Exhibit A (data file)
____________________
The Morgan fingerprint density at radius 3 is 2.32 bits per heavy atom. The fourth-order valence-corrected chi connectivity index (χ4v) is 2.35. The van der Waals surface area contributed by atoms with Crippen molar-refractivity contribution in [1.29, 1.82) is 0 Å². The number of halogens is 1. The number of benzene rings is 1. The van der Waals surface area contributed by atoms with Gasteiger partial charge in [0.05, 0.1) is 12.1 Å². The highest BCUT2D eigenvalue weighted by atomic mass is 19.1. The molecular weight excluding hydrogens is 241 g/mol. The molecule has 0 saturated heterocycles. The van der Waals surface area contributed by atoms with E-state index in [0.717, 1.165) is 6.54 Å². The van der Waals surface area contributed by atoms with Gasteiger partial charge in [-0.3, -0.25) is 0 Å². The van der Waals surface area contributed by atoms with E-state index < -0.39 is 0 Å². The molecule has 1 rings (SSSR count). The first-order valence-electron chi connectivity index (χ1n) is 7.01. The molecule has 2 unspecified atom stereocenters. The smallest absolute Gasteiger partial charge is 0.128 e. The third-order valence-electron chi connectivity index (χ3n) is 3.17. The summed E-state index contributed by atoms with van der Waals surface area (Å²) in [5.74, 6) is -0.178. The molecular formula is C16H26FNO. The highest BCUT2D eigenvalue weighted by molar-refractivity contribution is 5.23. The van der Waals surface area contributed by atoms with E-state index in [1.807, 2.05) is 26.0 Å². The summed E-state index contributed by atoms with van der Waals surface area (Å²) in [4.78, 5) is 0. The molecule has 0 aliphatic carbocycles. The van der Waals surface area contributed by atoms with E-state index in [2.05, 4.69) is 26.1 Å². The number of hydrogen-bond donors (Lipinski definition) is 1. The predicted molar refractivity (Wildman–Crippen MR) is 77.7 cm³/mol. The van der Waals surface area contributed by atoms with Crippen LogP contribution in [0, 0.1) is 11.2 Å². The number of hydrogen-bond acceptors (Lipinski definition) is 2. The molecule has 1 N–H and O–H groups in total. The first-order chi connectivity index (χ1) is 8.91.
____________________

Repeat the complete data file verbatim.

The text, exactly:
The Morgan fingerprint density at radius 3 is 2.32 bits per heavy atom. The fourth-order valence-corrected chi connectivity index (χ4v) is 2.35. The van der Waals surface area contributed by atoms with Crippen molar-refractivity contribution in [1.29, 1.82) is 0 Å². The number of halogens is 1. The number of benzene rings is 1. The van der Waals surface area contributed by atoms with Gasteiger partial charge in [0.05, 0.1) is 12.1 Å². The highest BCUT2D eigenvalue weighted by atomic mass is 19.1. The molecular weight excluding hydrogens is 241 g/mol. The molecule has 0 saturated heterocycles. The van der Waals surface area contributed by atoms with E-state index in [0.717, 1.165) is 6.54 Å². The van der Waals surface area contributed by atoms with Gasteiger partial charge in [-0.3, -0.25) is 0 Å². The van der Waals surface area contributed by atoms with E-state index < -0.39 is 0 Å². The molecule has 1 rings (SSSR count). The first-order valence-electron chi connectivity index (χ1n) is 7.01. The molecule has 2 unspecified atom stereocenters. The smallest absolute Gasteiger partial charge is 0.128 e. The third-order valence-electron chi connectivity index (χ3n) is 3.17. The summed E-state index contributed by atoms with van der Waals surface area (Å²) in [5.74, 6) is -0.178. The molecular formula is C16H26FNO. The highest BCUT2D eigenvalue weighted by molar-refractivity contribution is 5.23. The van der Waals surface area contributed by atoms with E-state index in [1.807, 2.05) is 26.0 Å². The summed E-state index contributed by atoms with van der Waals surface area (Å²) in [4.78, 5) is 0. The molecule has 0 aliphatic carbocycles. The van der Waals surface area contributed by atoms with E-state index in [2.05, 4.69) is 26.1 Å². The number of hydrogen-bond donors (Lipinski definition) is 1. The predicted molar refractivity (Wildman–Crippen MR) is 77.7 cm³/mol. The van der Waals surface area contributed by atoms with Crippen LogP contribution in [0, 0.1) is 11.2 Å². The number of hydrogen-bond acceptors (Lipinski definition) is 2. The molecule has 1 N–H and O–H groups in total. The first-order chi connectivity index (χ1) is 8.91.